At the right-hand end of the upper frame 2 and swingably mounted on the shaft 19 is a stop member 50 with which the leading end of the workpiece is engaged, thereby to arrest lineal travel of the workpiece. When that occurs the brush strips 10 and 20 will uniformly work upon the top and bottom surfaces of the workpiece to condition the surfaces thereof. it is to be noted that the brush strips 10 and 20 have a large area contact with the surfaces of the workpiece and that any foreign matter removed from the surfaces of the workpiece will be carried away therefrom.
The stop member 56 is arranged to be moved away from the end of the workpiece at the proper time, as by means of the pneumatic piston-cylinder assembly 51 that is mounted on the bracket 52 of the upper frame 2 and which has its piston rod 53 connected by link 54 to the stop member. When the stop member 50 is swung in a counterclockwise direction as viewed in FlG. l, the belts 3 and 13 again will be operative to advance the workpiece toward the right out of the machine, whereupon return of the stop member 50 to the position shown in FIG. 1 will render it effective to stop the conveying of the next workpiece for performance of the brushing operations simultaneously on both faces thereof.
The machine illustrated in FIGS. 5 and 6 is basically the same as that shown in FIGS. l to 4, in that it comprises a base frame which mounts pulleys 61 and 62 on shafts 63 and 64, respectively, over which pulleys is trained an endless brush belt 65 comprising, for example, a flexible belt having transverse brush strips secured thereto. The shaft 64 is driven as by an electric motor 67 and speed reducer 68 through belts and pulleys as shown clearly in FIG. 6. Tensioning of the brush belt 65 is accomplished by mounting the bearings of the shaft 63 in horizontally adjustable plates 69. Between the pulleys 61 and 62 and underneath the top course of the brush belt 65 is a bed of rolls 70 which, as the bed of rolls 11 in the machine of FIGS. l to 4, provide a plane support for workpieces transported into the machine.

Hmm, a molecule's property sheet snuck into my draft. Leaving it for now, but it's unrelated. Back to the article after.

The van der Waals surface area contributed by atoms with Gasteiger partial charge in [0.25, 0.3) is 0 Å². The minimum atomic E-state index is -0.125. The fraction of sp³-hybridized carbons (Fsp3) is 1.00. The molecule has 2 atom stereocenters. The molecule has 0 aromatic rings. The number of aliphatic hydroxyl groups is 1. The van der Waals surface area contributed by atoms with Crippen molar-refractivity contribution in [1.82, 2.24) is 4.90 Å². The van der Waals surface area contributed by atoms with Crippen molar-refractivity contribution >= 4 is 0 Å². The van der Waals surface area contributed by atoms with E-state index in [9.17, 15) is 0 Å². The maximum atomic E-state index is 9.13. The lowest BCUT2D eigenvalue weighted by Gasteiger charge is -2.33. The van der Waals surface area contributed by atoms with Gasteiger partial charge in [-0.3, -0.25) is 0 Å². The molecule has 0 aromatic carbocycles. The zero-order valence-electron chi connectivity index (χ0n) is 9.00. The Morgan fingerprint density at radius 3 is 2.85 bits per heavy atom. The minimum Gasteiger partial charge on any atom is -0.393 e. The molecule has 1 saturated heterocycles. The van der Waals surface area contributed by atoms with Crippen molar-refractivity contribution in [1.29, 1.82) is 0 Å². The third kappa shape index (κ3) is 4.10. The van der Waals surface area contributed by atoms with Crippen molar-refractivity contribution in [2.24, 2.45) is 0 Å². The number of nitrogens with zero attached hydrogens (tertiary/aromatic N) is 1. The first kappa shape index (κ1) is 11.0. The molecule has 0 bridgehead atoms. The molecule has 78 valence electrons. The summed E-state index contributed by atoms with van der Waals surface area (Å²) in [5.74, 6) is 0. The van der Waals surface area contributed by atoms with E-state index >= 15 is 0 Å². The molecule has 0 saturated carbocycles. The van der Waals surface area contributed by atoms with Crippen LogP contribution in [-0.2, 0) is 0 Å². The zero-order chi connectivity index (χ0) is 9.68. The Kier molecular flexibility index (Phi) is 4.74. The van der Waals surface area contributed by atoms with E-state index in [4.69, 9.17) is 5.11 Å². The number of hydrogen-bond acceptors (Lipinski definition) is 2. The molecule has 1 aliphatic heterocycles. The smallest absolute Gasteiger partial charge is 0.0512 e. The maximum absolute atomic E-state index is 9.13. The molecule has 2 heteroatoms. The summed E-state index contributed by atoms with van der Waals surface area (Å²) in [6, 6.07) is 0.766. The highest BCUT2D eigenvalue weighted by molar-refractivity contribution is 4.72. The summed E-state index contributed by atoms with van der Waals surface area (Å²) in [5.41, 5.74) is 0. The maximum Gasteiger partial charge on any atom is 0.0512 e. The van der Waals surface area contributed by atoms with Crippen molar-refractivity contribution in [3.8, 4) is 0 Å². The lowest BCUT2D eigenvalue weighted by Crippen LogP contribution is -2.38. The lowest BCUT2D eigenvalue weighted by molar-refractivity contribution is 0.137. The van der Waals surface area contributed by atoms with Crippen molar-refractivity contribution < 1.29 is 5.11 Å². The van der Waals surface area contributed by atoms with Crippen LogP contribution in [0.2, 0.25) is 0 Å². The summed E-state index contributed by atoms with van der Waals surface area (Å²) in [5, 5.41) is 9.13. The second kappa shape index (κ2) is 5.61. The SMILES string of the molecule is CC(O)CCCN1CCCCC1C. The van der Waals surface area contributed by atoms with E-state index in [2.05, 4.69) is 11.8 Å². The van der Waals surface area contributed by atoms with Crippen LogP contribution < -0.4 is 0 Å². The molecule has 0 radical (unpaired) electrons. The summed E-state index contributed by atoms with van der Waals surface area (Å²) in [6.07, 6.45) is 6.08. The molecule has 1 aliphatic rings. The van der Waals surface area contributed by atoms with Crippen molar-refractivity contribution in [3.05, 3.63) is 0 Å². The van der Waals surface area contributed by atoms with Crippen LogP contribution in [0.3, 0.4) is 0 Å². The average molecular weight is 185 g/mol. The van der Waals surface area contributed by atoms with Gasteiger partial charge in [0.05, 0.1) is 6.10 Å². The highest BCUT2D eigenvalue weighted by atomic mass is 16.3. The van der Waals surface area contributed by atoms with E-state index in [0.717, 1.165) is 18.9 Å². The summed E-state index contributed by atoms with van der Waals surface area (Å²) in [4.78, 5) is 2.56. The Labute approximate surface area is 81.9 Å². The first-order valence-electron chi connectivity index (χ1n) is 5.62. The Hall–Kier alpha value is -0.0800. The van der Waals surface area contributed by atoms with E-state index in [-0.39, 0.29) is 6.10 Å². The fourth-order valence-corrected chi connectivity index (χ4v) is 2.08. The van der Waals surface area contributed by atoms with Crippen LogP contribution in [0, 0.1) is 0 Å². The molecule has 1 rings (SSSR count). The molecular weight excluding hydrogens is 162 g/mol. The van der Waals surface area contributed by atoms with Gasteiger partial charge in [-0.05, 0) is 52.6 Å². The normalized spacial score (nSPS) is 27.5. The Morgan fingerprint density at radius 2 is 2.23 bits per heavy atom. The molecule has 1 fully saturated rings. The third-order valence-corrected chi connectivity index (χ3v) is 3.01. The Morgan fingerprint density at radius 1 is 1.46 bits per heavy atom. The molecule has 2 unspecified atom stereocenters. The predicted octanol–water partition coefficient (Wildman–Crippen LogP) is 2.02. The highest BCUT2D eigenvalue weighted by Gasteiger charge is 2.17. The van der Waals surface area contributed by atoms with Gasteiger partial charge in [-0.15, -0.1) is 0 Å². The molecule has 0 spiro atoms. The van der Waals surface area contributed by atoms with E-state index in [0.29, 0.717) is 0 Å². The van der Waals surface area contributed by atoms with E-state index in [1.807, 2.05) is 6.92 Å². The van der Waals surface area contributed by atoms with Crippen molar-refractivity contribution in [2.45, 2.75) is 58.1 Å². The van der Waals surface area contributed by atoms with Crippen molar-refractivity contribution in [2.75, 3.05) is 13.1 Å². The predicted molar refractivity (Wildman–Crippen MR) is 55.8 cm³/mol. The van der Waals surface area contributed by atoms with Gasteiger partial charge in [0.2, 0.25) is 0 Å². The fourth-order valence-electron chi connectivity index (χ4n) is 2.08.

This machine also includes a top frame 71 in which an inner housing 72 is vertically adjustably supported, the inner housing 72 mounting pulleys 61 and 62 and shafts 63 and 64 over which the top brush belt 65 is trained. Essentially the top belt and pulley assembly is the same as the bottom one, except inverted. In this case, the top shaft 64 is driven through another electric motor 73, speed reducer '74 and V-belt drive. Again, the top shaft 63 is provided with bearings that are parts of horizontally adjustable plates 69 whereby the top brush belt 65 may be suitably tensioned. Backing up the bottom course of the top brush belt 65 is another bed of rolls 70.
The inner housing 72 is arranged to be vertically adjusted by means of the hand wheel 75 which, through suitable gearing 76 and coupling shafts 78 raises or lowers both ends of the inner housing simultaneously through the upstanding screws 79 that either have threaded engagement with nuts in the gear boxes 76 or, if desired, with nuts formed in the bosses mounted adjacent the ends of the inner housing.